Try to give your employees and yourself a delightful and seamless way to authenticate. Passwordless authentication is a method in which users can log in to a computer system without the need for a password or any other knowledge-based secret. We’re sharing a document which talks about passwordless authentication and the use of security keys. You’ll learn about why passwords are becoming a thing of the past by reading this document in its entirety.
Passwords are not enough, and weak passwords are everywhere. A report from TeleSign reveals that over half of consumers use five or fewer passwords for all of their accounts. Verizon’s data breach analysis reports for the last three years also state that 80% of account vulnerabilities were due to weak or stolen passwords. From 2015 to 2019, when the same analysis was done based on more updated data breaches, the situation is still the same.
Organizations or enterprises typically deal with these weak passwords by enforcing complexity rules and composition rules. Essentially all of us have seen them, such as “Password should require one uppercase, one lowercase, one number, and so on.”
Firstly, it’s a pain for users. The other part about these complex rules is that they don’t even work. Research has shown that when you have hardwired composition rules, users deal with them in extremely predictable ways, like replacing A with the @ symbol or adding an exclamation mark at the end of the word. Therefore, these rules don’t add anything significant in terms of security.
Phishing is also becoming an increasingly important issue concerning the malware. It is becoming more and more possible because of the emergence of automated phishing kits and even multi-factor phishing. The most famous phishing techniques can also be seen in our slide with descriptions.
In addition to the bad news above, the security key is the solution to the phishing problem and It can solve it successfully. Even if a malicious actor has a person’s username and password, the personal account won’t be stolen.
In 95% of cases, web platforms and service providers can certainly do the first gate-keeping and block malicious access based on geolocation risk analysis, device security, history, etc. But that 5% is also critical, and Something that can solve this 5% is multi-factor authentication.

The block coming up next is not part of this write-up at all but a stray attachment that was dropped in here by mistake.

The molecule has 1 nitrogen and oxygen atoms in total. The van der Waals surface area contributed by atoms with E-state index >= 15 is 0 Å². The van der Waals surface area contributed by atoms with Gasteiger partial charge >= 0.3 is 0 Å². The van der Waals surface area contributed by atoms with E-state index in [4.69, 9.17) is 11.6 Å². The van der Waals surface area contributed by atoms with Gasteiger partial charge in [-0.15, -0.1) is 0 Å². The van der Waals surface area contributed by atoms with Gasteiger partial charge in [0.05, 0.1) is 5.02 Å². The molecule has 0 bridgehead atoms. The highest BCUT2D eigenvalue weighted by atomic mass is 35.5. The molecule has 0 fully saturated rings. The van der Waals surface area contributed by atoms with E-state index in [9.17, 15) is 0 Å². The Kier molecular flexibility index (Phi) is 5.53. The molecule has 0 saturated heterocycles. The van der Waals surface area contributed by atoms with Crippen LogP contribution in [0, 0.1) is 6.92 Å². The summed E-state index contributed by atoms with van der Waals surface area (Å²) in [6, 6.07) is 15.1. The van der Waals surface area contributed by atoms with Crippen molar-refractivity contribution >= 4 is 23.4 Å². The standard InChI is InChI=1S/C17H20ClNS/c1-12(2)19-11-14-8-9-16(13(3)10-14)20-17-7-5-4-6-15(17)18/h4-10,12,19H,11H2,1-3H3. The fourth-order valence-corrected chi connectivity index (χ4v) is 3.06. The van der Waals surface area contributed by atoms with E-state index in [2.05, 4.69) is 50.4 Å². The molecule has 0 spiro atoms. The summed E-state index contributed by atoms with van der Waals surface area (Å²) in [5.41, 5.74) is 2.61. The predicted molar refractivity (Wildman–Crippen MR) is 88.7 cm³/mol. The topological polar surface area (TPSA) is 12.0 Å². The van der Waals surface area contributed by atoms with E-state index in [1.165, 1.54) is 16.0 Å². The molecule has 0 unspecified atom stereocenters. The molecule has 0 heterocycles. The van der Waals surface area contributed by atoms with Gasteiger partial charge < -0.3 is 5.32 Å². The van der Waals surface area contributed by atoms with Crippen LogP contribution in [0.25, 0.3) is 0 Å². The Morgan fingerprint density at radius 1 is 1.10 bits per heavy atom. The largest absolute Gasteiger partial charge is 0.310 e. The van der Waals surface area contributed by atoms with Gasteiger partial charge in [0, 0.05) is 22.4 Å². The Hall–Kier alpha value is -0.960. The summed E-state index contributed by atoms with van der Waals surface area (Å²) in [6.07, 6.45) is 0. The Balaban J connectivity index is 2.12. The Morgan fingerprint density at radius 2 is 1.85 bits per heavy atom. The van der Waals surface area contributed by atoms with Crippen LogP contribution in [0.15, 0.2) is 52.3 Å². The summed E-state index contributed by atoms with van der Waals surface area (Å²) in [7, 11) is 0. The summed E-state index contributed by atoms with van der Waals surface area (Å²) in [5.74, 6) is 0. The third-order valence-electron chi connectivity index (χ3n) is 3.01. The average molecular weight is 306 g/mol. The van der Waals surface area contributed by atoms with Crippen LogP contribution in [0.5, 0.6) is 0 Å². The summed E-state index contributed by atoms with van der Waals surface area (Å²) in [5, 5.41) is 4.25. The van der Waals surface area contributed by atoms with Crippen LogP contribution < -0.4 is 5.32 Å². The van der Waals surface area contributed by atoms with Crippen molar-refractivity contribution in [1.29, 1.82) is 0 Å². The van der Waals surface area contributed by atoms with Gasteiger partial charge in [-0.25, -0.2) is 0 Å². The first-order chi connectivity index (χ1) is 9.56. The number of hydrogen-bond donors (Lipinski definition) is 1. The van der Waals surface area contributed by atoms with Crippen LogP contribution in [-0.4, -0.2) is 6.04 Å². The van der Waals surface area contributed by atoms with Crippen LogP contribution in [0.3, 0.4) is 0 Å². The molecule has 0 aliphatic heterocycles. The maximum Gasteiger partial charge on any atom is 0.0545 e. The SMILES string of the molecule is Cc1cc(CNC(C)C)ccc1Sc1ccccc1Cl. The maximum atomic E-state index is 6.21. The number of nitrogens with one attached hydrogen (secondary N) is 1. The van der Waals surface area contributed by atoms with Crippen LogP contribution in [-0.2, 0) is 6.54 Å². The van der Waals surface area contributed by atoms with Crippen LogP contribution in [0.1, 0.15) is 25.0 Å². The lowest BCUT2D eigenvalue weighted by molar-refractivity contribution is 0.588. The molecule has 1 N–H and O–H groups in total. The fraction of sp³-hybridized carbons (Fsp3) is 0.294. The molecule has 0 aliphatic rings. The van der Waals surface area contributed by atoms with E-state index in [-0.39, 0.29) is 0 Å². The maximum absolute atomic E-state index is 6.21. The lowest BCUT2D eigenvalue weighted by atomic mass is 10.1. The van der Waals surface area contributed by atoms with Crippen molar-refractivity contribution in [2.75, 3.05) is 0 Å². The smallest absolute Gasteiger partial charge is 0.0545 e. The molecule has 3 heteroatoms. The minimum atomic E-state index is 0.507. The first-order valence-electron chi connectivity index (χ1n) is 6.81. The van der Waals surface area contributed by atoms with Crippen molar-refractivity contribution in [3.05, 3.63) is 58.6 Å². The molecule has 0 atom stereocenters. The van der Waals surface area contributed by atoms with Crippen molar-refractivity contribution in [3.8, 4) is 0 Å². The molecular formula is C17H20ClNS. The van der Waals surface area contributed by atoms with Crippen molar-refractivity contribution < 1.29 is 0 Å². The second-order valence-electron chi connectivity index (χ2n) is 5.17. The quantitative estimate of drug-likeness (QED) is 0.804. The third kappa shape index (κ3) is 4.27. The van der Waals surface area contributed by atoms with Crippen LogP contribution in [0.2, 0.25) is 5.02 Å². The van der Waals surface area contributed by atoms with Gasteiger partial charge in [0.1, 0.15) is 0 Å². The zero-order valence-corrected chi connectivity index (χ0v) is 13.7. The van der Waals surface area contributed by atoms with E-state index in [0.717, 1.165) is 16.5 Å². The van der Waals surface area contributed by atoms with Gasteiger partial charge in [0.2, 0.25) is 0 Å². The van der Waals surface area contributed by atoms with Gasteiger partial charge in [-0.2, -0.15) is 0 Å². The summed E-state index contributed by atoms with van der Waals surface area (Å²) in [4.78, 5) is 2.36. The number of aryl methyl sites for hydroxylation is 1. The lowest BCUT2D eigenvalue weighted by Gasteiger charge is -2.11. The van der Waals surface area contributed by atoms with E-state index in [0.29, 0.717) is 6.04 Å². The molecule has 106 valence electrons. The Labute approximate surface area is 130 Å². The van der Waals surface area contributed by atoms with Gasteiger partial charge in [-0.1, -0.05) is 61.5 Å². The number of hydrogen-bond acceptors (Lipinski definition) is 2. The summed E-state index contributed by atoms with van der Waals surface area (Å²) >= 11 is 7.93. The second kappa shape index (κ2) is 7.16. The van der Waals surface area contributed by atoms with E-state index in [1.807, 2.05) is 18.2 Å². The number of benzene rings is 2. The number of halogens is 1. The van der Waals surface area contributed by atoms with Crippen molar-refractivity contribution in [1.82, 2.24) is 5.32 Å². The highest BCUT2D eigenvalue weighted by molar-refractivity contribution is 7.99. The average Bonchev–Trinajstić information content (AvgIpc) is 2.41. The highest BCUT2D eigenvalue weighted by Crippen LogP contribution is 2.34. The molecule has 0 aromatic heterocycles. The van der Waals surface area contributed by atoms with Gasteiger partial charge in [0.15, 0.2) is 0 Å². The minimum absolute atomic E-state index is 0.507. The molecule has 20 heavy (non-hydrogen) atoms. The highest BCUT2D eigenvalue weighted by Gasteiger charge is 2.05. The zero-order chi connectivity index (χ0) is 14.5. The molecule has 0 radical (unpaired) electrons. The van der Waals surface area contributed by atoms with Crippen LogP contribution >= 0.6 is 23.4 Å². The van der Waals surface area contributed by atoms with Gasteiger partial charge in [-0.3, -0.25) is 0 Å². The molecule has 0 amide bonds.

There are now many multi-factor authentication methods available – SMS, TOTP, mobile push, and so forth.
But many of them have their own issues, and phishability is one of the bigger ones. In particular, SMS, OTP is, in a sense, a “clear code” that users know so that it can be stolen in the same way. Therefore, OTPs and most traditional 2FA methods are not the solutions to solve all the problems.
Consequently, in the document you can see that Google lists the advantages and disadvantages of 2FA according to the guaranteed range. SMS and voice-based passwords are the least secure of these methods. And all other 2FA still have the chance to be phished. Most people also know that SMS is the weakest.
The solution to the phishing problem is a hardware FIDO security key designed to withstand phishing. The core concern for which users are struggling is authentication. When users arrive at a site and enter their credentials, they have no way of knowing that the site is genuine, correct, and legitimate. Although there are TLS or other methods that users can verify or recognize the website URL, it is still tough to tell by users.
The security key is born to solve this problem. The way security keys protect credentials is by applying Cryptographic theory and communicating locally with the host.
In other words, when people plug the security key into the device, there will be information sent from the host to the security key. It also verifies the source based on, for example, where you are, where you are browsing. The key will not interact with the client and the server until it recognizes that the site is genuine. All of this is created with open standards; such a mechanism interacts in two standards- Webauthn and CTAP.
WebAuthn enables online services to use FIDO Authentication through a standard web API built into browsers and related web platform infrastructure. CTAP enables expanded use cases over previous FIDO standards. It enables external devices such as mobile handsets or FIDO security keys to work with browsers supporting WebAuthn and serve as authenticators to desktop applications and web services, and they can communicate with each other through USB, NFC, BLE interfaces.
This standard is based on public-key cryptography to secure the authentication process. FIDO2, a new standard, uses a private and public key to validate users and guarantee the security of the authentication process. To use the standard, the user should first set up an account at websites that support FIDO2. The following procedure is straightforward:
Once the secure FIDO2 session is established, the setup credentials are stored permanently, allowing for later logins. The next time users want to access the service; they have to follow these steps:
When doing passwordless with the FIDO2 security key, you need to use “PIN+Touch” or “Fingerprint” for user authentication. Fingerprint-enabled security keys provide an actual passwordless experience for users. A swipe of your fingerprint authenticates your identity, and no one can steal it. A weak PIN can still be guessed, while a strong PIN will be challenging to remember. Also, entering a PIN on an unknown device can be risky. When you enter a PIN in a public place, people can easily get your PIN.
If you are interested in any of our AT.Wallet’ technical details, please feel free to contact us.